As Congressman Kilgore indicated, I am a member of the State Board of Directors of the Texas Farm Bureau. The Texas Farm Bureau is a voluntary statewide organization. It is the largest farm organization in the State. We have about 80,000 farm family members. I am the chairman of the Water Committee of the Board of Directors and we have many of our people interested in the Rio Grande, and the Pecos River and the Devils River from the water standpoint.

I am here today to bring into the record of this committee the statement of policy adopted by the Texas Farm Bureau in its annual convention. We are a policy organization on farm matters and irrigation water, of course, is of primary interest to those of us in the State who have a short supply of water.

This is read from the policy statement:

Whereas, the Governments of the United States and Mexico have by treaty agreed to construct several dams on the Rio Grande; and

Whereas, said dams are to be constructed principally for the purpose of flood control and the impounding of water for irrigation; and

Whereas, the laws of the State of Texas shall determine the manner by which the American share of the impounded irrigation water shall be apportioned to water users:

Therefore, he it resolved,, That the Texas Farm Bureau use all means possible to assure that such apportionment of irrigation water be in keeping with the provisions of the treaty, itself, that is, on the basis of prior beneficial use.

It has been inferred there is a controversy between the upstream and downstream water users and I think the Texas Farm Bureau, in its statement of policy, has indicated that as long as the dams are constructed and water is handled under the provisions of the treaty, there is no controversy. There are other references in the policy statement of the Texas Farm Bureau that point up the fact that the date of prior beneficial use should always be recognized between irrigators when it comes to appropriation.

With the conclusion of that statement I will put on my other cap and talk as a member of the local Farm Bureau in the Lower Rio Grande Valley. I am also chairman of the Valley Farm Bureau Water Committee. I guess perhaps I am the only actual farmer in this crowd from the way all the others have testified. They are businessmen and chamber of commerce men. I am actually a farmer and irrigator.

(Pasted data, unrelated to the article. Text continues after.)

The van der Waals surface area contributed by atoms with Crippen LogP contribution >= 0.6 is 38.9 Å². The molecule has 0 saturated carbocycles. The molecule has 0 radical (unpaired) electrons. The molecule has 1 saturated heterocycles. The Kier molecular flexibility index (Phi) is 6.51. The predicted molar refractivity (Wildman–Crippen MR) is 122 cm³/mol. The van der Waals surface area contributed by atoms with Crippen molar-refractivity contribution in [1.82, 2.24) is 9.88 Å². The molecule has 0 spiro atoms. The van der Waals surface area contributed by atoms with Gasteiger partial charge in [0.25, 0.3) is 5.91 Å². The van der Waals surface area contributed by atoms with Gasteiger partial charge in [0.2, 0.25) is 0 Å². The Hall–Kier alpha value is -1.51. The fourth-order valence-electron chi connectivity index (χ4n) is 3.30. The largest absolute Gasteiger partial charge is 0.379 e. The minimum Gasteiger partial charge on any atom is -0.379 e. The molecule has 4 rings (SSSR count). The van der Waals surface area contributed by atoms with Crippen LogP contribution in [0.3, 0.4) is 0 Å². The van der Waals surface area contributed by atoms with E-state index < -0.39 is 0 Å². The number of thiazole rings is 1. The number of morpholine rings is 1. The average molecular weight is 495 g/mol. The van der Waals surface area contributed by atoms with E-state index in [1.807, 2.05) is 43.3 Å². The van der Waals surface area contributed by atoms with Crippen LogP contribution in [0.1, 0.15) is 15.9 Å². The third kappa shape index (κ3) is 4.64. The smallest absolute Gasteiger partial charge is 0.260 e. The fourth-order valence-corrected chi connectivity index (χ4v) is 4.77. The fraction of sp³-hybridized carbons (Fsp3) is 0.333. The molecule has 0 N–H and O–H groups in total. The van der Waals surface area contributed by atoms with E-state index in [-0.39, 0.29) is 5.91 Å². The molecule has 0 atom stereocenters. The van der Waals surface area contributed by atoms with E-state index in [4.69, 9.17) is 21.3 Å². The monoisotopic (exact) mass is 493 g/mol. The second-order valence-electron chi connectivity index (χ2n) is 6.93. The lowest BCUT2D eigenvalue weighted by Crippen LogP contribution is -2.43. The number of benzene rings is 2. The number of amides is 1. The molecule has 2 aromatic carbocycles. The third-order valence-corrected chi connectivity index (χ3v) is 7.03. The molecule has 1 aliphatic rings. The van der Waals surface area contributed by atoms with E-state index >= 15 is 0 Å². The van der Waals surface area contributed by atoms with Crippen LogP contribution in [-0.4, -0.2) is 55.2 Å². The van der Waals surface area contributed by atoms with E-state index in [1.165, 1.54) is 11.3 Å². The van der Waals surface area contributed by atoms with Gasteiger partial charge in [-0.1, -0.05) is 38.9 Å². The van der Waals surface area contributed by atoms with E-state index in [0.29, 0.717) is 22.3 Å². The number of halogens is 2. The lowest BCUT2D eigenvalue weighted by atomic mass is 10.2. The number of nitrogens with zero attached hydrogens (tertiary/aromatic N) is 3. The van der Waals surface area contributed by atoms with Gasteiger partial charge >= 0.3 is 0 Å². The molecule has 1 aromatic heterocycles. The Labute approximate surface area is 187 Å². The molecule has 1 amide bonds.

I live on a small farm between Donna and Weslaco. In the 40 years I have lived there since I went to the area after the First World War, water and the assurance of a supply of water and flood control have been of primary interest to me as a farmer.

There are several observations I should like to make as a result of all of those years of study and observation. Also, I worked for several years on a project to build a gravity canal in our area and made a very close study of the behavior of the Rio Grande.

The testimony this morning touched on it, but it perhaps might have missed your attention. I refer to the fact that we are talking about a drainage area where the water is supplied by "storm water." It was pointed out how the area of the land is so situated that the warm Gulf atmosphere moves in and there are heavy rains in spots. But actually when you trace the production of water of the Rio Grande system, it is a tremendously fluctuating figure. The river will run along with a few hundred second-feet or a few thousand second-feet and then all of a sudden it is up to a real large delivery. I mean in the 30,000, 40,000, or even 60,000 second-feet flow, and it is always because of a heavy storm that has hit somewhere in that wide range of drainage area.